The State Police arrested defendant at Farmer City, Illinois, and took him to Pontiac, Illinois, to await the arrival of the Chicago police. When the Chicago police arrived in Pontiac they searched defendant and informed him of his rights in regard to questioning. Defendant stated that he did not want to say anything and he was not interrogated. He was then placed in the rear seat of a police car for the return trip to Chicago. On returning to Chicago they went directly to Area Two Police Station where Sergeant Murtaugh took command of the investigation. When Murtaugh informed defendant of his rights, defendant responded that he understood. Defendant requested permission to telephone his father. The police then provided a telephone which defendant used in an unsuccessful attempt to reach his father. Defendant then told the police that he would like to call an attorney whom he knew. The police gave defendant a telephone directory but he was also unsuccessful in his attempt to contact the attorney.
Defendant was then taken to another police station for a line-up. There he again tried unsuccessfully to contact his father. Although no interrogation took place at this station, defendant overheard the police officers mention the names of defendant's co-indictees, Pillow and Turner. Defendant then asked whether the others involved in the case were in custody. On being informed that they were, he asked for the man in charge of the investigation because he wanted to "tell it like it was." Murtaugh was summoned and once again informed defendant of his rights. After a reading of the four warnings defendant responded that he understood. He then made a statement implicating himself as the person who shot Rourke.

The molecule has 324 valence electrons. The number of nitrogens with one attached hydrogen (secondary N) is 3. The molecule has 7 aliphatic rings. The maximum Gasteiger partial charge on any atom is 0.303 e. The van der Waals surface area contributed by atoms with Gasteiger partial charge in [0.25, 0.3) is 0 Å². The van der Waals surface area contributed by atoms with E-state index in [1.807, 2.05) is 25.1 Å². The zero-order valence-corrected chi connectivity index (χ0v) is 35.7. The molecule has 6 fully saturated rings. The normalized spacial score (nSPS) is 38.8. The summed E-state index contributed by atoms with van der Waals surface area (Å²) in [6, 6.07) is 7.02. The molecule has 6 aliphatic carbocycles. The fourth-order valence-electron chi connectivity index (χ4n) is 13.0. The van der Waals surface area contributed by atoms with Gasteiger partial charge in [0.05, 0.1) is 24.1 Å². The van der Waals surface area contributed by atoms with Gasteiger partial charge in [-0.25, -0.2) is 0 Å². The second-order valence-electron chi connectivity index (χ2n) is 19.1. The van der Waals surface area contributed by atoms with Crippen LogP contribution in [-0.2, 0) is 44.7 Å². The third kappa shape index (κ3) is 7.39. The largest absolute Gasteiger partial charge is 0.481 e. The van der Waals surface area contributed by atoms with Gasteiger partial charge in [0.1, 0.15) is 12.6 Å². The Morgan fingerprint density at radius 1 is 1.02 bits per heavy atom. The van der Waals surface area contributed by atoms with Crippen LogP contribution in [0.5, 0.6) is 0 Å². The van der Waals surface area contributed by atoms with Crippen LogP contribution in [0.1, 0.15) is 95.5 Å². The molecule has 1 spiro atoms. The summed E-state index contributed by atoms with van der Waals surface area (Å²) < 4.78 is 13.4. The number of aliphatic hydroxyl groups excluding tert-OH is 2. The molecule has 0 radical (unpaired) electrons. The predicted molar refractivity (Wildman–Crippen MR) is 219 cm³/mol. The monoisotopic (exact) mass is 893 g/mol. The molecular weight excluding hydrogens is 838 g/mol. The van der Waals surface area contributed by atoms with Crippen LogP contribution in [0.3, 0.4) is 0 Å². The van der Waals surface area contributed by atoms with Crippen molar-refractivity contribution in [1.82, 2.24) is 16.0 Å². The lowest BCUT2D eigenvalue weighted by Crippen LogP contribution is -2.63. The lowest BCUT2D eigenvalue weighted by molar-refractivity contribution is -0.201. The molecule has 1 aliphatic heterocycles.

The police took defendant to Rourke's room in Little Company of Mary Hospital where defendant said "That's the sergeant I shot." Rourke then identified defendant as his assailant. Defendant was then taken to a third police station for processing. There he was asked by Murtaugh whether he had anything else to say. Defendant said he would show the police where the gun could be found. He then led the police to a clump of bushes in an alley where the gun was discovered. Several police officers testified that during the entire time defendant was in custody he made no attempt to escape and he was not physically abused.